J Pediatr Intensive Care 2017; 06(01): 060-065
DOI: 10.1055/s-0036-1584678
Review Article
Georg Thieme Verlag KG Stuttgart · New York

Lessons from the Design and Implementation of a Pediatric Critical Care and Emergency Medicine Training Program in a Low Resource Country—The South American Experience

Toni Biskup
1  Department of Pediatrics, Universidad San Francisco de Quito Medical School, Cumbayá, Ecuador
2  Hospital de los Valles, Ecuador
,
Phillip Phan
3  The Johns Hopkins Carey Business School, Baltimore, Maryland, United States
4  Department of Medicine, Johns Hopkins School of Medicine, Baltimore, Maryland, United States
,
Michelle Grunauer
1  Department of Pediatrics, Universidad San Francisco de Quito Medical School, Cumbayá, Ecuador
2  Hospital de los Valles, Ecuador
3  The Johns Hopkins Carey Business School, Baltimore, Maryland, United States
› Author Affiliations
Further Information

Publication History

24 June 2015

15 February 2016

Publication Date:
29 June 2016 (eFirst)

Abstract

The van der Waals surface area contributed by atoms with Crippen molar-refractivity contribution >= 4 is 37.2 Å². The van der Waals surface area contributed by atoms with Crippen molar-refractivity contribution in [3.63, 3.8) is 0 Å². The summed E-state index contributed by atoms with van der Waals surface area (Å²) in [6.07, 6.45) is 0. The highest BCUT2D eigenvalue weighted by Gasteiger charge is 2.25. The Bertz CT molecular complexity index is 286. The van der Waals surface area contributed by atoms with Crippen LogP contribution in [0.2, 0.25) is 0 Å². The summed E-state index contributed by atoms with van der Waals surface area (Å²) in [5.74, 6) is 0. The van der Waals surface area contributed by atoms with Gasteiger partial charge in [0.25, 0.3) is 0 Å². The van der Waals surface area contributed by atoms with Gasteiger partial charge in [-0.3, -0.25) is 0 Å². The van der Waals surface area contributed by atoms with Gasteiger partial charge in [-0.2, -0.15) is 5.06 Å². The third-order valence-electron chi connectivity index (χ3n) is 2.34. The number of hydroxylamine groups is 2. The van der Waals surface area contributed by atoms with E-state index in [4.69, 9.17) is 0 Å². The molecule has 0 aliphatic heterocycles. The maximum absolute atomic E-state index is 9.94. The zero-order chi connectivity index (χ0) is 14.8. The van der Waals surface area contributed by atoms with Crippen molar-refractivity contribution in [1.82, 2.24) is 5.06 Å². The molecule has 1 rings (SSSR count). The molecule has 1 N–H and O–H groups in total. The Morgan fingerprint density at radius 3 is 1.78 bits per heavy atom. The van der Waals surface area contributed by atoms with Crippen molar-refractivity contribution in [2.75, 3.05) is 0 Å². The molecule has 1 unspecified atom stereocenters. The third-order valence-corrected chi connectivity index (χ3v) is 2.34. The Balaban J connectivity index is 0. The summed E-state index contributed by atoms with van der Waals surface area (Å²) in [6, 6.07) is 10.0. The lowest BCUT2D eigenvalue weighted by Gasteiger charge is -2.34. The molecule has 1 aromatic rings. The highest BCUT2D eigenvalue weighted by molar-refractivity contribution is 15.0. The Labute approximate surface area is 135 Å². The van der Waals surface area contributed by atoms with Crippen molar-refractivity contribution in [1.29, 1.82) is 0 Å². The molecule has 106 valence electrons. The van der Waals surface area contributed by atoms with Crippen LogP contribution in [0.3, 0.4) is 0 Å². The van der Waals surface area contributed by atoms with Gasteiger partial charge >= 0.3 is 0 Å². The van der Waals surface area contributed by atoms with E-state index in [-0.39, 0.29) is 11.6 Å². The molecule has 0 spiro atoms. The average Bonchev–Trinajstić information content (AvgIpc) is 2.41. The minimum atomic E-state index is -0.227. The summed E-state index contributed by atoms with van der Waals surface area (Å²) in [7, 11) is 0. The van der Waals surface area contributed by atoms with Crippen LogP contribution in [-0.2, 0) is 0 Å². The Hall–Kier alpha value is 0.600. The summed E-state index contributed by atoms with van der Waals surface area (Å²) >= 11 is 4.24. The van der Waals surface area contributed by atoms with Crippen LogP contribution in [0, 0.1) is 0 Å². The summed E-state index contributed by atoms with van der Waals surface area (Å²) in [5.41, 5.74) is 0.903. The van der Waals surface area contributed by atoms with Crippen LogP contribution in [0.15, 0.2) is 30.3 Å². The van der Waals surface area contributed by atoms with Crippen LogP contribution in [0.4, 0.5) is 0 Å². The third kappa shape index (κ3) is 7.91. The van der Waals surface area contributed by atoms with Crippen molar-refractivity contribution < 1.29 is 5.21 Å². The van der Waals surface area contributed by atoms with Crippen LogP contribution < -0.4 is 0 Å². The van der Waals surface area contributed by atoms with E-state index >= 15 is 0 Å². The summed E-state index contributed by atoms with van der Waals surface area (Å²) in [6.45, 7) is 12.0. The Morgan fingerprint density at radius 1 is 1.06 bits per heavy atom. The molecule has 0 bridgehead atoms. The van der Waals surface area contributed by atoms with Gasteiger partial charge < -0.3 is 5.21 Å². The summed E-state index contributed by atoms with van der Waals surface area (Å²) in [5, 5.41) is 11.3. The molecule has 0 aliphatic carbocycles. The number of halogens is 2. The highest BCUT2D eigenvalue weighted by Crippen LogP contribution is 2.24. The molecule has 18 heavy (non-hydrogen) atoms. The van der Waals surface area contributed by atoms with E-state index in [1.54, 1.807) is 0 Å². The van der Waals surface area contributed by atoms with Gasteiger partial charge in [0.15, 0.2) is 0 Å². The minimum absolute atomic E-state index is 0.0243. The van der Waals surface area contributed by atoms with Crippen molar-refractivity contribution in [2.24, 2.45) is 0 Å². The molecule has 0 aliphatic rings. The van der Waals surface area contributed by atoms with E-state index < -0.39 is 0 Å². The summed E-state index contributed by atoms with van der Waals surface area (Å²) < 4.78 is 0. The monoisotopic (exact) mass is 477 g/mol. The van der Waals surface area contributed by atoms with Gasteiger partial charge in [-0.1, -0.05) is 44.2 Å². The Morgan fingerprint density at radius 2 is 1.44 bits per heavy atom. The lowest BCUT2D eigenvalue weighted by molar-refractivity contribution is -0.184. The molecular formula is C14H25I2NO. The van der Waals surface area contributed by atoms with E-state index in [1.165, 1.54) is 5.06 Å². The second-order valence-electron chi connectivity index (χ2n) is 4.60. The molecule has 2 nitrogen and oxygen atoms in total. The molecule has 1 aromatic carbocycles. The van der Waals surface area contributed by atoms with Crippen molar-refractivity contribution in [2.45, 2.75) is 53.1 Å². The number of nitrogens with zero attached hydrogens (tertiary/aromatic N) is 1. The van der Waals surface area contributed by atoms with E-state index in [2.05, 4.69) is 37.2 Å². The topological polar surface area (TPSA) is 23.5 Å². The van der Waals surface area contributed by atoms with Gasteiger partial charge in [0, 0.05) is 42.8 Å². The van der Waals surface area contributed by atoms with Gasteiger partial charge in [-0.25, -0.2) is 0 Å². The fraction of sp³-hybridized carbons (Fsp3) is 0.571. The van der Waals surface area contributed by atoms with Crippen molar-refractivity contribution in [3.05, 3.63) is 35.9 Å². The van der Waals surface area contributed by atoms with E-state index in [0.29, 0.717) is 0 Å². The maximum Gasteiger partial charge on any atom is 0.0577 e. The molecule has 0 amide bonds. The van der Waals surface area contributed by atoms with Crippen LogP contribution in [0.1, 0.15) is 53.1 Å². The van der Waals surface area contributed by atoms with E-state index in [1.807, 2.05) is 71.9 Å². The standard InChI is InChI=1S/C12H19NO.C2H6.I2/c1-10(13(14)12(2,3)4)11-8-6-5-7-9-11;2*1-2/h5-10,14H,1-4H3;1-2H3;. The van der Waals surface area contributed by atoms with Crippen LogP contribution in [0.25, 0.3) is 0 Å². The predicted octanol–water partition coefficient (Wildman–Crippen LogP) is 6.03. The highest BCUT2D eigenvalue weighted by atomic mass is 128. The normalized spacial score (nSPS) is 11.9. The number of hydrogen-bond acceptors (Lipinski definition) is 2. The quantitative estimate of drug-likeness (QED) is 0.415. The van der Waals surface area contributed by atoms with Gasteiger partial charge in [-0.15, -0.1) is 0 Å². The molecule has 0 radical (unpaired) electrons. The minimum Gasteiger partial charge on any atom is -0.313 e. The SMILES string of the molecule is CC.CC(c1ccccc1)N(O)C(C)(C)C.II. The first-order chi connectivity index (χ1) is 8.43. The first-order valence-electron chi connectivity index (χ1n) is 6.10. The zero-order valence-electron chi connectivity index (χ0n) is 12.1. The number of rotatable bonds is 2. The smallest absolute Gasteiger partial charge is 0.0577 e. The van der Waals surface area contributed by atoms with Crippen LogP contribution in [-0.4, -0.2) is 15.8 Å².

For more than 60 years, the world has recognized the need for pediatric critical care (PCC). Today, most low- and middle-income countries (LMICs) still lack access to pediatric intensive care units (PICUs) and specialists, resulting in high rates of morbidity and mortality. These disparities result from several infrastructure and socioeconomic factors, chief among them being the lack of trained PCC and emergency medicine (PCCEM) frontline providers. In this article, we describe a continuing medical education model to increase frontline PCC capacity in Ecuador. The Laude in PCCEM is a program created by a team of Ecuadorian physicians at the University San Francisco de Quito School of Medicine. The program is aimed at providers with no formal training in PCC and who, nonetheless, care for critically ill children. The program resulted in stronger, more cohesive PICU teams with improved resuscitation times and coordination during simulation rounds. In hospitals that implemented the program, we saw decreased PICU mortality rates. Our aim is to identify the opportunities and challenges learned and to offer lessons for other countries that use similar models to cope with the lack of local resource availability.